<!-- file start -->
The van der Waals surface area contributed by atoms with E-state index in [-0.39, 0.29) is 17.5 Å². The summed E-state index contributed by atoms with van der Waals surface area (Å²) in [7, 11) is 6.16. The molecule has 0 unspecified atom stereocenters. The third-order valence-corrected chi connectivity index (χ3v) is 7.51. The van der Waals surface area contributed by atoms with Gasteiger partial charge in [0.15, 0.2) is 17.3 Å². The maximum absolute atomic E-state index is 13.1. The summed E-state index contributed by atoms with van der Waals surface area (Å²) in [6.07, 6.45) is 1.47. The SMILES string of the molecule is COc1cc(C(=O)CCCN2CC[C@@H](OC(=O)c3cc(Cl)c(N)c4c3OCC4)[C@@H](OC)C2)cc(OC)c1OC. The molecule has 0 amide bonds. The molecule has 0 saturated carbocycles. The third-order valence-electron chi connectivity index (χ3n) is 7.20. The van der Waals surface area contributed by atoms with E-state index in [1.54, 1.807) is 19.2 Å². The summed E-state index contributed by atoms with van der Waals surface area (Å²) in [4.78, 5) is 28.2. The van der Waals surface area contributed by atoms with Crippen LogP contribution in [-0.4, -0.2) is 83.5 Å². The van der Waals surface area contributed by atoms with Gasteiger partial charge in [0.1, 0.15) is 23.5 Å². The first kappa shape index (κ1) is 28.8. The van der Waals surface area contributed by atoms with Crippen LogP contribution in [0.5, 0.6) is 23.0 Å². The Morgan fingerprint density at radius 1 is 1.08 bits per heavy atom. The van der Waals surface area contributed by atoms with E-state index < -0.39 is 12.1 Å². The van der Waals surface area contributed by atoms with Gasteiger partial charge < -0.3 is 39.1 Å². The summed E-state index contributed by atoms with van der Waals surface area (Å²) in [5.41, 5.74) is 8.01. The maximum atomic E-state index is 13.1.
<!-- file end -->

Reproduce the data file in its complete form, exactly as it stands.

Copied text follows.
The van der Waals surface area contributed by atoms with E-state index in [-0.39, 0.29) is 17.5 Å². The summed E-state index contributed by atoms with van der Waals surface area (Å²) in [7, 11) is 6.16. The molecule has 0 unspecified atom stereocenters. The third-order valence-corrected chi connectivity index (χ3v) is 7.51. The van der Waals surface area contributed by atoms with Gasteiger partial charge in [0.15, 0.2) is 17.3 Å². The maximum absolute atomic E-state index is 13.1. The summed E-state index contributed by atoms with van der Waals surface area (Å²) in [6.07, 6.45) is 1.47. The SMILES string of the molecule is COc1cc(C(=O)CCCN2CC[C@@H](OC(=O)c3cc(Cl)c(N)c4c3OCC4)[C@@H](OC)C2)cc(OC)c1OC. The molecule has 0 amide bonds. The molecule has 0 saturated carbocycles. The third-order valence-electron chi connectivity index (χ3n) is 7.20. The van der Waals surface area contributed by atoms with E-state index in [1.54, 1.807) is 19.2 Å². The summed E-state index contributed by atoms with van der Waals surface area (Å²) in [4.78, 5) is 28.2. The van der Waals surface area contributed by atoms with Crippen LogP contribution in [-0.4, -0.2) is 83.5 Å². The van der Waals surface area contributed by atoms with Gasteiger partial charge in [0.1, 0.15) is 23.5 Å². The first kappa shape index (κ1) is 28.8. The van der Waals surface area contributed by atoms with Crippen LogP contribution in [0.5, 0.6) is 23.0 Å². The Morgan fingerprint density at radius 1 is 1.08 bits per heavy atom. The van der Waals surface area contributed by atoms with E-state index < -0.39 is 12.1 Å². The van der Waals surface area contributed by atoms with Gasteiger partial charge < -0.3 is 39.1 Å². The summed E-state index contributed by atoms with van der Waals surface area (Å²) in [5.41, 5.74) is 8.01. The maximum atomic E-state index is 13.1.